nina_jablonski's picture
Biological Anthropologist and Paleobiologist; Evan Pugh University Professor of Anthropology at Pennsylvania State University
Bugs R Us

Ignaz Semmelweis changed our world when, back in 1847, he decided to start washing his hands after he performed an autopsy and before he delivered a baby. When Semmelweis worked in a Viennese obstetric hospital, the germ theory of disease and the concept of “infection” were unknown. Postpartum infections due to “childbed fever” killed a high percentage of women who gave birth in hospitals. Semmelweis knew that there was something in and around dead bodies that had the potential to cause disease, and so he decided to follow the practice of midwives and wash his before delivering a baby. Fewer mothers died, and Semmelweis knew he was onto something. During his lifetime, his innovation was rejected by fellow male physicians, but within decades, evidence from doctors and scientists in other parts of Europe soon provided incontrovertible evidence that he was right. Small organisms like bacteria caused disease, and taking simple precautions like hand washing could lower disease risk.

Thanks to Semmelweis and his intellectual descendants, we follow a range of routines from water boiling and avoiding tropical ice cubes to near-fanatical levels of hand sanitizing, in order to reduce the chances of getting sick because of the nasty bugs in our environment.

We have known for a long time that our bodies harbor lots of “normal flora,” but until about a decade ago, few people studied them. We focused on Semmelweis’s disease-causing bacteria, which we cultured on petri dishes so that we could identify and kill them. The rest of our microbial residents were thought to be pretty much harmless baggage and were ignored.

The introduction of new methods of identifying normal, diverse communities of organisms from DNA alone (including such innovations as high-throughput DNA sequencing) changed all that, and we began to come to realize the magnitude of what we had been missing. The world of critters living in and on us was soon discovered to be vast and complex one, and it mattered.

Since 2008, when the Human Microbiome Project officially started, hundreds of collaborating scientists have started to bring to light the nature and effects of the billions of bacteria that are part of our normal healthy bodies. There isn’t one human microbiome, there are many: There is a microbiome in our hair, one up our nostrils, another in our vaginas, several lavishly differentiated on the vast real estate of our skin, and a veritable treasure trove in our gut, thanks to diligent subcontractors in the esophagus, stomach, and colon.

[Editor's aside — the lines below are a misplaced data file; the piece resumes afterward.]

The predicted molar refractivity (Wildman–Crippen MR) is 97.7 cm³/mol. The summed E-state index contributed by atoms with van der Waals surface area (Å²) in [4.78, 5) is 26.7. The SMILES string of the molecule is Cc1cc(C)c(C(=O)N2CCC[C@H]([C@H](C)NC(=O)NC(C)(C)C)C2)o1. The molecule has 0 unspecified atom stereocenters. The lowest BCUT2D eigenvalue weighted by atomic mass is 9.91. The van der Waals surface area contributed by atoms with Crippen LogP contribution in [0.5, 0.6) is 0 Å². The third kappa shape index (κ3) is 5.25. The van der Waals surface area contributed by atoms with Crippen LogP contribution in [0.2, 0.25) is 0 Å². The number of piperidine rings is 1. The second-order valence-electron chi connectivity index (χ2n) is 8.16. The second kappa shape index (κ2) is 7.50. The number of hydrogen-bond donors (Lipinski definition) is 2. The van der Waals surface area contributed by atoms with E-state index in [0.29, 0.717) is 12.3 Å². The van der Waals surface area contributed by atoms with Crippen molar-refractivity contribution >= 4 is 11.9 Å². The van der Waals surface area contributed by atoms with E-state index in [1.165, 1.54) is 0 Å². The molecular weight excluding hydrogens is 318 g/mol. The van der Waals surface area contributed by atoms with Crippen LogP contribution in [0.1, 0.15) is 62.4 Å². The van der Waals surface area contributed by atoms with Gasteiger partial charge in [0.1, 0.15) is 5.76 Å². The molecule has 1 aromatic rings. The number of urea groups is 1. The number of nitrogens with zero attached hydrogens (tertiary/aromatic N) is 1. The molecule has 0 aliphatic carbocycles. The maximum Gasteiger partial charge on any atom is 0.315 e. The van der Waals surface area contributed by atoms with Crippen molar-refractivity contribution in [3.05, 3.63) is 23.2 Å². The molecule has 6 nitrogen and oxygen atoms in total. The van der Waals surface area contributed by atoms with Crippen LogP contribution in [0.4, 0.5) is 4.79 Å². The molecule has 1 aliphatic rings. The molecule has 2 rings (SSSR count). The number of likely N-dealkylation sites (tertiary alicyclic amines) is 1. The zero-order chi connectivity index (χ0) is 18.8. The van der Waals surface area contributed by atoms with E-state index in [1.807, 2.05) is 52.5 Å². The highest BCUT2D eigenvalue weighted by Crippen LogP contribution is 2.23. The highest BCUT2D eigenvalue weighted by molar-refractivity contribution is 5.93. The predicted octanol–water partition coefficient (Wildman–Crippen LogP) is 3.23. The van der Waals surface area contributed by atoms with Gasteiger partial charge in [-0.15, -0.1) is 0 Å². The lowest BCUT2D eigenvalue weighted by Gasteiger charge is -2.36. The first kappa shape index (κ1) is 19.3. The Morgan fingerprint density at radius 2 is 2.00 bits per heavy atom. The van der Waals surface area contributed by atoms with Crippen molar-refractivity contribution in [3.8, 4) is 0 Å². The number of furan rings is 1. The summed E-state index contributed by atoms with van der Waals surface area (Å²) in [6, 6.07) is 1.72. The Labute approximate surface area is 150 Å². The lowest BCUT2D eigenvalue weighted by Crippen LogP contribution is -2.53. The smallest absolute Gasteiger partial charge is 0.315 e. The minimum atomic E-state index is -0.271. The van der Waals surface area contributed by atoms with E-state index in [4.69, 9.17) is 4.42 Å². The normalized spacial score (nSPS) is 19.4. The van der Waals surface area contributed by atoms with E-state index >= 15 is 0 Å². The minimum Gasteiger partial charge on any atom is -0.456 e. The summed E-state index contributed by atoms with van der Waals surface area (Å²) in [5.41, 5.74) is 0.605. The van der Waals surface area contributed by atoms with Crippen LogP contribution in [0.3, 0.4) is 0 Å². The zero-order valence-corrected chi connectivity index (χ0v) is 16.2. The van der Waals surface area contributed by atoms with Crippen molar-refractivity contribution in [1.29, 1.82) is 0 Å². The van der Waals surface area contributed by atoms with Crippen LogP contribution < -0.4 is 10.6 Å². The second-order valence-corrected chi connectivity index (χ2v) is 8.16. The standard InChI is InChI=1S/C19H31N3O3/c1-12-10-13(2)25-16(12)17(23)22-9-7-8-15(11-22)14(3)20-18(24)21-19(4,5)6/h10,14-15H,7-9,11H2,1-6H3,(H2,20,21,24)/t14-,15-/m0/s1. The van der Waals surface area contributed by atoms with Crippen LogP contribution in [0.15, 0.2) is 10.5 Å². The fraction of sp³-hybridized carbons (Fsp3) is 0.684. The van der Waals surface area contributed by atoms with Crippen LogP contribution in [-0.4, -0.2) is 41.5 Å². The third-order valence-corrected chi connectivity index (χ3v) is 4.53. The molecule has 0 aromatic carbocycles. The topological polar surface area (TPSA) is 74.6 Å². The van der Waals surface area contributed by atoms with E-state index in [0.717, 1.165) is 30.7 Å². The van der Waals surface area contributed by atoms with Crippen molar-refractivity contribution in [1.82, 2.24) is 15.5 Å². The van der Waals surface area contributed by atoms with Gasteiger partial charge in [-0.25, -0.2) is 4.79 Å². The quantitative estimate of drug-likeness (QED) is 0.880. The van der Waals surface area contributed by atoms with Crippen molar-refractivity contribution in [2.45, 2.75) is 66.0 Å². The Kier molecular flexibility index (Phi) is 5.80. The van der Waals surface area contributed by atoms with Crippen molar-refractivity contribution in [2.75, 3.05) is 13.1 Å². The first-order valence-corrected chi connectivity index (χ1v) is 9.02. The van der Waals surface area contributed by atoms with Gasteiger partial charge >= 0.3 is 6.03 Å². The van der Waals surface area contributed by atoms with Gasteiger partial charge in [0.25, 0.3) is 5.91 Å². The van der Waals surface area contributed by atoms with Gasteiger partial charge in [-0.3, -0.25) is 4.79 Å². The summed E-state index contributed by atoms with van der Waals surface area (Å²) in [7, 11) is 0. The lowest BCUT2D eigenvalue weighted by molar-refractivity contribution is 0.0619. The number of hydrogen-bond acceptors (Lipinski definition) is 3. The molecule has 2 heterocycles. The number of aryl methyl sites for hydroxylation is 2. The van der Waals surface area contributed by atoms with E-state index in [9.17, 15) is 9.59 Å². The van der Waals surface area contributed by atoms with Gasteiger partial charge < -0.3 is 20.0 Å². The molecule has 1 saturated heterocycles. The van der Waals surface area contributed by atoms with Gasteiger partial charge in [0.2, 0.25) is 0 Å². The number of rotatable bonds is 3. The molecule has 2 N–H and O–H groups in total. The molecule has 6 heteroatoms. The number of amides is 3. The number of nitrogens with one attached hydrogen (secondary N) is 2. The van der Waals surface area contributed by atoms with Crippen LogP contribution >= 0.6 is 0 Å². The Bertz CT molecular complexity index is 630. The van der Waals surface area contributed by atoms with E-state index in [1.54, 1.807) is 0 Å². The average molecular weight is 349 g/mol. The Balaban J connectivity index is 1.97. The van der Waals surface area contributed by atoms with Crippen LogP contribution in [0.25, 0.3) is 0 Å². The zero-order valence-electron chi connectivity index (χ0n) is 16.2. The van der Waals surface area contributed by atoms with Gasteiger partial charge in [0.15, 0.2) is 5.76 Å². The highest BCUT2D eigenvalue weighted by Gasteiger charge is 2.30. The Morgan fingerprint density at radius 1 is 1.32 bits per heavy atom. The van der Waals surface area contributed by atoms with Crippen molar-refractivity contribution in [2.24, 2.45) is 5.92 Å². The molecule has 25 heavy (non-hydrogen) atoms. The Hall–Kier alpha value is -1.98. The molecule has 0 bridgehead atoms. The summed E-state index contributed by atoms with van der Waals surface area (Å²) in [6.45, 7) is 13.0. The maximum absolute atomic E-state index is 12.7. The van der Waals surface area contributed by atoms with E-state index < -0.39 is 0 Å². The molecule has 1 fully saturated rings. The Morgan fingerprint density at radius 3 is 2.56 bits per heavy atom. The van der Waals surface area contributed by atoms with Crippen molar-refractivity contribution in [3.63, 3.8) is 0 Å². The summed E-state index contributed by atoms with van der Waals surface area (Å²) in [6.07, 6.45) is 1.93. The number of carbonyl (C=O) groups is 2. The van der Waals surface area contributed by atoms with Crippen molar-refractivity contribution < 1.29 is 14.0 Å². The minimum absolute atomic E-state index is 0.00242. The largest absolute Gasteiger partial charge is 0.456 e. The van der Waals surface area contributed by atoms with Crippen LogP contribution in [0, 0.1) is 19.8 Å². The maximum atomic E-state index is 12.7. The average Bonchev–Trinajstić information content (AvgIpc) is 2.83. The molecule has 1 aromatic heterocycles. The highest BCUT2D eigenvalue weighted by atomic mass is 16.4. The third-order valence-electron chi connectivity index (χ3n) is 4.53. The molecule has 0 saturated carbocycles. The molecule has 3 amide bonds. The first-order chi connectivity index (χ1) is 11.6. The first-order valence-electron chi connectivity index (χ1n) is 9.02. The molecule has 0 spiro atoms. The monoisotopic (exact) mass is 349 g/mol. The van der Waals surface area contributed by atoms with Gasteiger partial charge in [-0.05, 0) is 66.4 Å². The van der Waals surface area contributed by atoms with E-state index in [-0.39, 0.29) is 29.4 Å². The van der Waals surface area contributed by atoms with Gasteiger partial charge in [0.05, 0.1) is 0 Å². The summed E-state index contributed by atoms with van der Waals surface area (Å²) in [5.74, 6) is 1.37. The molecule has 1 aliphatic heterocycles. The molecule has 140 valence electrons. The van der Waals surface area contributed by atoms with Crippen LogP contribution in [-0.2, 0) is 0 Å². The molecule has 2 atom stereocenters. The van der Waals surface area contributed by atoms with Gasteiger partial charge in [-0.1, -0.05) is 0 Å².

This great menagerie undergoes changes as we age, so that some of the bacteria that were common and apparently harmless when we were young start to bother us when we’re old, and vice versa. The taxonomic diversity and census of our resident bacteria are more than just subjects of scientific curiosity; they matter greatly to our health. The normal bacteria on our skin, for instance, are essential to maintaining the integrity of the skin’s barrier functions. Many diseases, from psoriasis to obesity, inflammatory bowel disease, some cancers, and even cardiovascular disease, are associated with shifts in our microbiota.

While it’s too early to tell if the changing bacteria are the cause or the result of these problems, the discovery of robust associations between bacterial profiles and disease states opens the door for new treatments and targeted preventive measures. The body’s microbiota also affects and is affected by the body’s epigenome, the chemical factors influencing gene expression. Thus, the bugs on us and in us are controlling the normal action of genes in the cells of our bodies, and changes in the proportions or overall numbers of bacterial affect how our cells work and respond to stress.

Let’s stop thinking about our bodies as temples of sinew and cerebrum, and instead as evolving and sloshing ecosystems full of bacteria, which are regulating our health in more ways than we could ever imagine. As we learn more about our single-celled companions in the coming years, we will take probiotics for curing acute and chronic diseases, we’ll undertake affirmative action to maintain diversity of our gut microflora as we age, and we’ll receive prescriptions for increasingly narrow-spectrum antibiotics to exterminate only the nastiest of the nasties when we have a serious acute infection. Hand sanitizers and colon cleansing will probably be with us for some time, but it’s best just to get used to it now: Bugs R us.